Saturday, December 20, 2008
Saturday, December 20. 2008 - Feast of Saint Dominic of Silos
A friend, her children, and her children's friends made this hilarious video! Make sure you watch it to the very end. Oh, an adult performed the third day.
The 12 Pains of Christmas
Thursday, December 11, 2008
Tuesday, December 02, 2008
Saturday, November 08, 2008
Democracy put "man" on a pedestal; feminism put "woman" on a pedestal; but neither democracy nor feminism could live a generation unless a "Child" was first put on a pedestal, and such is the significance of Nazareth!
-Bishop Fulton J. Sheen
Friday, November 07, 2008
For those who may be unaware, the Knights of Columbus are a Catholic men's pro-life group.
They need our prayers.
Tuesday, March 25, 2008
Monday, March 24, 2008
Sunday, March 16, 2008
Dr. Seuss Book
God is communicating His big dream of ending abortion in a most profound way through the dream stream story of Horton Hears A Who by Dr. Seuss. In February 2005, one of our youth, a 15-year-old girl at the Justice House of Prayer, had a dream. In the dream she saw a large, beautiful building with the words “The Who” appearing over it. She and her sisters entered the house and began to look throughout the building until they found the attic where there was a series of old books from the past that they knew would be needed for the future. She shared her dream with the JHOP team. I knew the dream was from God, but I wondered, “What is ‘The Who,’ and what are these old books?”
The next morning while pondering the dream, I received a remarkable email from a man in Kansas City that included a sermon he gave several years ago on what must
occur for abortion to end. He felt led to send it to me, even though he thought it was unusual that the analogy the Lord had given him was based on the Dr. Seuss book, Horton Hears a Who. When I read this, I instantly connected “The Who” in the dream with “The Who” in the book. I was immediately interested!
In this children’s book written in 1954, we find an elephant whose name is Horton. He is the prophetic Church with big ears and a large trumpet. He can hear what no one else can hear—the sound of these little people called, The Whos, who live in the microscopic town of Who-ville.
In the book, we also find a kangaroo who wants to kill all the little Whos, because he cannot see or hear them. He doesn’t believe they exist. Immediately the thought came to me, “The kangaroo is the kangaroo court!”—it stands for the Supreme Court who issued the death decree of ‘73 in Roe v Wade, and legalized abortion. Wow! I realized that what I was reading was a parable from the past that was now going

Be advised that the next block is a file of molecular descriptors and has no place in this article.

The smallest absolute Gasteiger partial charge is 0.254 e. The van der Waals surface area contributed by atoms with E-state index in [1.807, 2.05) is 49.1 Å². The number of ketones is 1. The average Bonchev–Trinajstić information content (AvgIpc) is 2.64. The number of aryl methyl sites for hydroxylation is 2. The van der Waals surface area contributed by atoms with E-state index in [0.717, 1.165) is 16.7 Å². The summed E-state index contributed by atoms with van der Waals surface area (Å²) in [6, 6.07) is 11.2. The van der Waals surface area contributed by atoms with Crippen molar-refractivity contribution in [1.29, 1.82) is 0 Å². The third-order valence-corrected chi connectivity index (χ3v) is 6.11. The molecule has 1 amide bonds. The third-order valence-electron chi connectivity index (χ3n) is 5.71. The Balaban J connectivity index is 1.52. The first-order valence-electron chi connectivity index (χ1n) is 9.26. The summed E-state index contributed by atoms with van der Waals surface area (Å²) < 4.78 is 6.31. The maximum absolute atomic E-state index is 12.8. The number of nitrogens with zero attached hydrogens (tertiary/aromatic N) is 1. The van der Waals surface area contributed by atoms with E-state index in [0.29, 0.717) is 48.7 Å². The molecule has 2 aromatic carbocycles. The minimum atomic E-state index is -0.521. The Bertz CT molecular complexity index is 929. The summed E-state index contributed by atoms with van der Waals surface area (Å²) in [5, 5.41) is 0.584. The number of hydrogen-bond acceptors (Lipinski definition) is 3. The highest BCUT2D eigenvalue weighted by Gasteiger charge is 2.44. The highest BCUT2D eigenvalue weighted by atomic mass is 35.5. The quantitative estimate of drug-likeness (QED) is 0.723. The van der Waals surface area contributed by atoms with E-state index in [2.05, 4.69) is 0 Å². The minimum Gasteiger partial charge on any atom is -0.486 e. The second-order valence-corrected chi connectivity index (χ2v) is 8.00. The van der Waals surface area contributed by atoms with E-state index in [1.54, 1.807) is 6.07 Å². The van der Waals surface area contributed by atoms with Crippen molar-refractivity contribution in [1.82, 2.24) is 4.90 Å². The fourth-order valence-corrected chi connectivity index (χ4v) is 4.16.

to be used en masse, for the ending of abortion. The theme of the whole book amazingly is, “A person’s a person, no matter how small!” And the remedy for the crisis is that every voice must be raised loudly and urgently to rescue all the little unborn Whos. With the kangaroo’s death decree hanging over Who-ville, Horton implores the mayor “to CALL a big meeting, get everyone out, make every Who holler, make every Who shout!”
This Book Speaks of Abortion
Graciously, The ElijahList blasted this story February 16, 2005. Amazingly, the next day I received an email from a woman who said she read The ElijahList article and received three confirmations the following day at her Day Care Center. One child came in with a Horton Hears A Who backpack, a second was carrying a Who-ville doll, but the third–a ten-year-old boy–came to her and said, “Ma’am, I had a dream last night. I dreamt of Horton Hears a Who, and all the little Whos were not saying YOPP; they were crying STOP!!!”
Oh, my God, there is a massive cry being raised up from the young ones of the earth, praying and prophesying, “STOP ABORTION, STOP! STOP! STOP!!!!!!!!!!” What are the chances of this divine confirmation? Those who read this are now held accountable. The whole Church must cry out now—STOP ABORTION! Soon after,
another man connected with me and said, “My ten-year-old daughter was reading Horton Hears A Who to her little brother.” She came to her father and said, “Dad, I think this book is about ending abortion.” That afternoon, he read The Elijah List article on Horton Hears a Who. This man now leads our Bound4LIFE ministry.
Again, amazingly, we found out that Fox Movies is doing a major
motion picture in 2008, called, Horton Hears A Who, starring Jim Carrey.
The Lord is SHOUTING to the nation! Will we have ears to hear what the Spirit is saying?
A great convergence is upon us. If the Church understands the times and what God is seeking to bring forth, we can shout to the nation, before the movie comes out, that Horton Hears a Who is about the ending of abortion–so when millions of people watch the movie, they will all be thinking, “A person’s a person, no matter how small–The Whos are the unborn!”
Can you see it? This is God’s trumpet to the nation! God is marching out, shattering ideologies, and moving His great Mind and Heart into the earth. He moves the media and makes it His pawn. Oh, the brilliant Wisdom of God! He takes a book out of the archives of history that millions have read since 1954, pulls it out, and slams it into the present through a movie. The light penetrates the lie, the armor of the strongman is stripped away, the demon is named, and can now be cast out!
Oh God, we need a national exorcism of this spirit of death that has ruled over us for 34 years! Every voice must be counted. Buy the book! Spread it around! Start children’s prayer meetings to end abortion! Support crisis pregnancy centers! May your voice be heard in your voting. Pray for Jim Carrey to be radically haved—he could shout to the world, “This movie is about ending abortion!”
A young woman had a dream knowing nothing of the movie or Jim Carrey’s involvement. She dreamt that Jim Carrey was a Christian and that he was carrying a briefcase with two books in it. The first one was called, Shaping History Through Prayer and Fasting, by Derek Prince, and the second one was a book called, Mobilizing The Army of God. Could this man and this movie mobilize a pro-life army of young people who will fast and pray for justice?
The front page of Time Magazine (last year, 2007) showed a hand with four different-sized fetuses resting on it. The article is saying that there are more crisis
pregnancy centers than there are abortion clinics in America, and that abortion is at its lowest rate since the beginning years of when abortion was legalized. In the same magazine, there is an article about Jim Carrey, and he is seeking spiritual enlightenment, but doesn’t know Jesus yet. Save him, God!!!